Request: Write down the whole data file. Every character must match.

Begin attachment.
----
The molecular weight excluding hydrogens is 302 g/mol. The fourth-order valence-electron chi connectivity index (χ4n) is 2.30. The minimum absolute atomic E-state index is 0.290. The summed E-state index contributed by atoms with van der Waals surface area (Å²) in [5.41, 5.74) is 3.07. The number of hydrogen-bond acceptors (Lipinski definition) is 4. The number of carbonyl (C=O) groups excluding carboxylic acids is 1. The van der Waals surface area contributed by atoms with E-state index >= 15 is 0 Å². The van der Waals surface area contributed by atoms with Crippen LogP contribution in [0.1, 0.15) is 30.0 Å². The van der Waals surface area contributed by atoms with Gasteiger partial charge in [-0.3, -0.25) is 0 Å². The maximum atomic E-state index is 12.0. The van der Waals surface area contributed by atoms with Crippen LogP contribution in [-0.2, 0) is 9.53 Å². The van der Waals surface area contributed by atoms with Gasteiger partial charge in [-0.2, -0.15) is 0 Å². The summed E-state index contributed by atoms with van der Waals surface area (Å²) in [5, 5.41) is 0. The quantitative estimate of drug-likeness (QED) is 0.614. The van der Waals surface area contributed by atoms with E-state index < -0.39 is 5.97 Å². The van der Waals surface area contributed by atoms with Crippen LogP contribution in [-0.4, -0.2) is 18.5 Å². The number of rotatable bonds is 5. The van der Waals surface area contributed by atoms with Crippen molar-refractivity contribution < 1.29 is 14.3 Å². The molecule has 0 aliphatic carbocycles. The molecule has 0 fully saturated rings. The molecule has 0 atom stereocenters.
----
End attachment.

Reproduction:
The molecular weight excluding hydrogens is 302 g/mol. The fourth-order valence-electron chi connectivity index (χ4n) is 2.30. The minimum absolute atomic E-state index is 0.290. The summed E-state index contributed by atoms with van der Waals surface area (Å²) in [5.41, 5.74) is 3.07. The number of hydrogen-bond acceptors (Lipinski definition) is 4. The number of carbonyl (C=O) groups excluding carboxylic acids is 1. The van der Waals surface area contributed by atoms with E-state index >= 15 is 0 Å². The van der Waals surface area contributed by atoms with Crippen LogP contribution in [0.1, 0.15) is 30.0 Å². The van der Waals surface area contributed by atoms with Gasteiger partial charge in [-0.3, -0.25) is 0 Å². The maximum atomic E-state index is 12.0. The van der Waals surface area contributed by atoms with Crippen LogP contribution in [-0.2, 0) is 9.53 Å². The van der Waals surface area contributed by atoms with Gasteiger partial charge in [-0.2, -0.15) is 0 Å². The summed E-state index contributed by atoms with van der Waals surface area (Å²) in [5, 5.41) is 0. The quantitative estimate of drug-likeness (QED) is 0.614. The van der Waals surface area contributed by atoms with E-state index < -0.39 is 5.97 Å². The van der Waals surface area contributed by atoms with Crippen LogP contribution in [-0.4, -0.2) is 18.5 Å². The number of rotatable bonds is 5. The van der Waals surface area contributed by atoms with Crippen molar-refractivity contribution < 1.29 is 14.3 Å². The molecule has 0 aliphatic carbocycles. The molecule has 0 fully saturated rings. The molecule has 0 atom stereocenters.